Using what’s in our hands

We have heard much about ‘the new normal’ and there is an inference of Covid in this statement, a hint that ‘the old ways were the best ways’. There is an undertone that this new way of living is slightly less ideal than our previous one. I disagree. Strongly.

I agree with the ‘new normal’, but I feel there is hope for a better path. I want to discuss doing life differently. This was sparked off by a conversation I had yesterday with someone who commented “you started off with one rail”. My ‘Clothed with dignity project’ began with a rusty clothes rail and a few donated clothes. Then a second rail appeared and that was the children’s section. Then a third and that is the school uniform section. Then a fourth wardrobe rail (which keeps breaking, but never mind) which is the very large and most popular men’s section. I have discovered men love clothes, especially when they don’t have to trail round numerous shops to find them!

And yesterday we were giving out tents, sleeping bags and blankets. We had numerous vistors who are not in accommodation. We had highly vulnerable women visit us. And we had the housing team and a local councillor amongst our guests. Basically, one rusty old rail has become a shop. This project has mushroomed. We are able to offer support to many people and that is a wonderful thing.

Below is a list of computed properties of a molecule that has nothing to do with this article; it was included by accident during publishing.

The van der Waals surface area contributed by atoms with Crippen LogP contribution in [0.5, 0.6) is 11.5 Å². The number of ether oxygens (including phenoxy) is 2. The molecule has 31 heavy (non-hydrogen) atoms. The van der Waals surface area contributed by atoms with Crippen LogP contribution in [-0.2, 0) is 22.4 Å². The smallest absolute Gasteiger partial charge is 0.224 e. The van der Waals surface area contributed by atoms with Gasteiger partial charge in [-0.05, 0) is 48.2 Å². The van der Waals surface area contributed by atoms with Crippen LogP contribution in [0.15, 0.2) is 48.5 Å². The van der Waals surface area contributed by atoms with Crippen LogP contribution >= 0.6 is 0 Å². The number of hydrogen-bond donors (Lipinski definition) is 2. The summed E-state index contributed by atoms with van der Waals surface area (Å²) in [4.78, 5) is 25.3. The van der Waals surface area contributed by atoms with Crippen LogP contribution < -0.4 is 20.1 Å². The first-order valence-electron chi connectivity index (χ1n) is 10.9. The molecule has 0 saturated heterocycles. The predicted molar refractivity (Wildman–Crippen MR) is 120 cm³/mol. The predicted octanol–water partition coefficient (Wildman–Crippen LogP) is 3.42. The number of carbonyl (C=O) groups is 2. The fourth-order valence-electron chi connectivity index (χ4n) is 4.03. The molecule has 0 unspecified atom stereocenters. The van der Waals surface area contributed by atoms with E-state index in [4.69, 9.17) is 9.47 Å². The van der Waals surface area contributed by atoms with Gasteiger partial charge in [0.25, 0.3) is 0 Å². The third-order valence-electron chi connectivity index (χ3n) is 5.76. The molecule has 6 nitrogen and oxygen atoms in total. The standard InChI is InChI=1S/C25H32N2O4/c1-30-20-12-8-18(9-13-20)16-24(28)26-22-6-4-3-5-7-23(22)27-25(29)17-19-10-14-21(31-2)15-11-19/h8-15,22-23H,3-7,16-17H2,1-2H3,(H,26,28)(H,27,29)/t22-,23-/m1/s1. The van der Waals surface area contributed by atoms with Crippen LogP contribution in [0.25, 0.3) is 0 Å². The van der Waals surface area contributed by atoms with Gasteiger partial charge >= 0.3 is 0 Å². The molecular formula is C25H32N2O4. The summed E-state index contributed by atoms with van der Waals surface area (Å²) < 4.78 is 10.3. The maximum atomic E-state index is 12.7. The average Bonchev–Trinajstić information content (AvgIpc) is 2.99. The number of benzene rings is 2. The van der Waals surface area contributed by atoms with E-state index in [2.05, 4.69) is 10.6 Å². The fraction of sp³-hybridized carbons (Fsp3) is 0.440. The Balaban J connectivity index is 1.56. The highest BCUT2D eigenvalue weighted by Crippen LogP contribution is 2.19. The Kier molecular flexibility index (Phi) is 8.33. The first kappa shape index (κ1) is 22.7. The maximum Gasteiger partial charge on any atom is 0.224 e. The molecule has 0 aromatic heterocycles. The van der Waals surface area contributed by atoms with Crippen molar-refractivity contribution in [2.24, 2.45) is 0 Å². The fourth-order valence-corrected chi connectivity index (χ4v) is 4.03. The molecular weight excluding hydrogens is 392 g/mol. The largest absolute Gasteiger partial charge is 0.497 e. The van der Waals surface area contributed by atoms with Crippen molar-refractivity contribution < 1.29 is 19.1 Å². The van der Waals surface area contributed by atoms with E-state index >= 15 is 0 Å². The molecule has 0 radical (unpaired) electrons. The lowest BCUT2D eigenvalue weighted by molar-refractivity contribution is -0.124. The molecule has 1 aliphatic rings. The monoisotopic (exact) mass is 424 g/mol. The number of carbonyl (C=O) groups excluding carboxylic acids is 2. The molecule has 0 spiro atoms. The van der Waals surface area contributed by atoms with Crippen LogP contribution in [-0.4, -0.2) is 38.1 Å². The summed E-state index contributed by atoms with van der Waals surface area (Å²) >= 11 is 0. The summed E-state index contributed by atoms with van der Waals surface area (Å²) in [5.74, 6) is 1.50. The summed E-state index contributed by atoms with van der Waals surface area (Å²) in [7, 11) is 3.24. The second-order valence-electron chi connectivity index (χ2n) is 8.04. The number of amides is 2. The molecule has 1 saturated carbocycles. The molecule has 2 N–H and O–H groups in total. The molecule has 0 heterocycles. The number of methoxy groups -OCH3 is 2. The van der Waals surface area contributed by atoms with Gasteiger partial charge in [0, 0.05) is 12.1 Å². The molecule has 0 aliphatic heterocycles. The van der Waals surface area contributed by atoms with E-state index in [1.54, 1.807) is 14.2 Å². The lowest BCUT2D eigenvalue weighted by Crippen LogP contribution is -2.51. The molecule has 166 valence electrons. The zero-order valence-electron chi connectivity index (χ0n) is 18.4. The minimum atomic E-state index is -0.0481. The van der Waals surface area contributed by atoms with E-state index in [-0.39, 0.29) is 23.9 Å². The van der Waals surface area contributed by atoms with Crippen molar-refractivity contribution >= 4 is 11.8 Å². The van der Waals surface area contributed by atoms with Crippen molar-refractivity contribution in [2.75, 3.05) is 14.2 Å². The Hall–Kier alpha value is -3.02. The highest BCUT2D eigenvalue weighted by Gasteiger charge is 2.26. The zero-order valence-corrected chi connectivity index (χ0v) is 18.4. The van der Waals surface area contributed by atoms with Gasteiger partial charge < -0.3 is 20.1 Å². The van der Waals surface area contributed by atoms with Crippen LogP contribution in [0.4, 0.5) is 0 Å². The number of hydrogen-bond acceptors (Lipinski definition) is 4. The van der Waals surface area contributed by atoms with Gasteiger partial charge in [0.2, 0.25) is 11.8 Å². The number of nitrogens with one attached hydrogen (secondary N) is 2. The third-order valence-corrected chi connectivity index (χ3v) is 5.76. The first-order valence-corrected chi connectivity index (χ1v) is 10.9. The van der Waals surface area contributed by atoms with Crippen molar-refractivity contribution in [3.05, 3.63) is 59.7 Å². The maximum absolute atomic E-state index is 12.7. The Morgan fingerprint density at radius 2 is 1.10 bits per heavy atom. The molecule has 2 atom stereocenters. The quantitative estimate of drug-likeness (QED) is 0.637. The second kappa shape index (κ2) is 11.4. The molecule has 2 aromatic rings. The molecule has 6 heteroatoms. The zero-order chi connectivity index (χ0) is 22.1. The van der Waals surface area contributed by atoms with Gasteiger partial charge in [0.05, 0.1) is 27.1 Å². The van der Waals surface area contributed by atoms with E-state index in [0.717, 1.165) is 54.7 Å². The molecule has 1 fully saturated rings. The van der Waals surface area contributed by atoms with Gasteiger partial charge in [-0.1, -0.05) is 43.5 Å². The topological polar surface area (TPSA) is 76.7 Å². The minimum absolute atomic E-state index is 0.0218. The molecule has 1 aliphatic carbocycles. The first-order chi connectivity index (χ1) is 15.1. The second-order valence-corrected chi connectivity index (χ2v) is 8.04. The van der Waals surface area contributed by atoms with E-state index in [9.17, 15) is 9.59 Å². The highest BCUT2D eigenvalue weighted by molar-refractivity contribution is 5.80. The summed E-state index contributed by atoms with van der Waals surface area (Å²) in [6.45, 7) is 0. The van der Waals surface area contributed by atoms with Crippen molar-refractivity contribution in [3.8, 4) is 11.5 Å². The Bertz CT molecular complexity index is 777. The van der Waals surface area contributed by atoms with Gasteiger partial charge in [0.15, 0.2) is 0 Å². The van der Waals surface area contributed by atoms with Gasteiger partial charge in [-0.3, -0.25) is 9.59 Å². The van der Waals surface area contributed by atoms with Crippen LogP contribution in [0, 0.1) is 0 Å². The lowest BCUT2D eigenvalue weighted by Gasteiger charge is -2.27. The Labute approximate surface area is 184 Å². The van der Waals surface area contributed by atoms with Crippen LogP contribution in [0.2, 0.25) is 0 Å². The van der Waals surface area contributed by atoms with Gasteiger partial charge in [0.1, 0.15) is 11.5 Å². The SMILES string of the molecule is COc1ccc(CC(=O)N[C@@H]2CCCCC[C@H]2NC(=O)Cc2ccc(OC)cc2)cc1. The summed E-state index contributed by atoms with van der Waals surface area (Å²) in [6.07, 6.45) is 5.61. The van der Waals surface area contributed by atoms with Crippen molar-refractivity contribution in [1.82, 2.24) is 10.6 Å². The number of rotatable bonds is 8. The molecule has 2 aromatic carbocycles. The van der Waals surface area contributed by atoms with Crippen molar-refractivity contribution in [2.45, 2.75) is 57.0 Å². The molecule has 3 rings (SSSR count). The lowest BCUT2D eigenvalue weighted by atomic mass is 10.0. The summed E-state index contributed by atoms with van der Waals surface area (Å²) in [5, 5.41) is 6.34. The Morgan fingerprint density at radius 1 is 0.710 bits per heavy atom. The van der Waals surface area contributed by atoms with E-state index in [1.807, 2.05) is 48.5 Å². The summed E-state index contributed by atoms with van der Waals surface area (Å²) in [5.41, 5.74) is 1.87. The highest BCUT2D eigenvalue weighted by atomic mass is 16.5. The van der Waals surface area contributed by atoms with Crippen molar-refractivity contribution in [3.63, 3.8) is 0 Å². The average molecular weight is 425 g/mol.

I ask you a question; what is in your hands today? Is it a rsuty clothes rail that you could put outside your garden with a few clothes for people? is it some spare coats you could wrap around trees? Is it some items you could donmate to charity? Have you lost your job, so you have lots of time you could use to volunteer for a project? This is how wonderful things begin. With an idea and the courage to implement it.]

Today’s recipe of hope is to take that first step. Use whatever is in your hands. One of my special people who reads this is Mrs Bib and she is such an encourgement to me. She always has something to say to cheer me on. She uses whate is in her hands.

May we all use our hands to bring hope to others X

Published by hope2020exchangingdisappointmentforhope

I am a qualified social worker and run a community project for vulnerable adults. I am passionate about social justice. I feel that every life matters. No-one is insignificant or invaluable. I also believe that everyone has the power to change, although some may not wish to. Essentially, I believe in hope. Hope Wells is my writing name.

2 thoughts on “Using what’s in our hands

  1. I love the posts about the project and the mushrooming of humanity alongside the rails! It’s a beautiful wonderful thing you are doing and sharing with us in an incredibly harsh situation we are all living and for some much harsher than others! The sadness we are experiencing is relieved by the hope you Bering in your messages each day, thank you.

    Liked by 1 person

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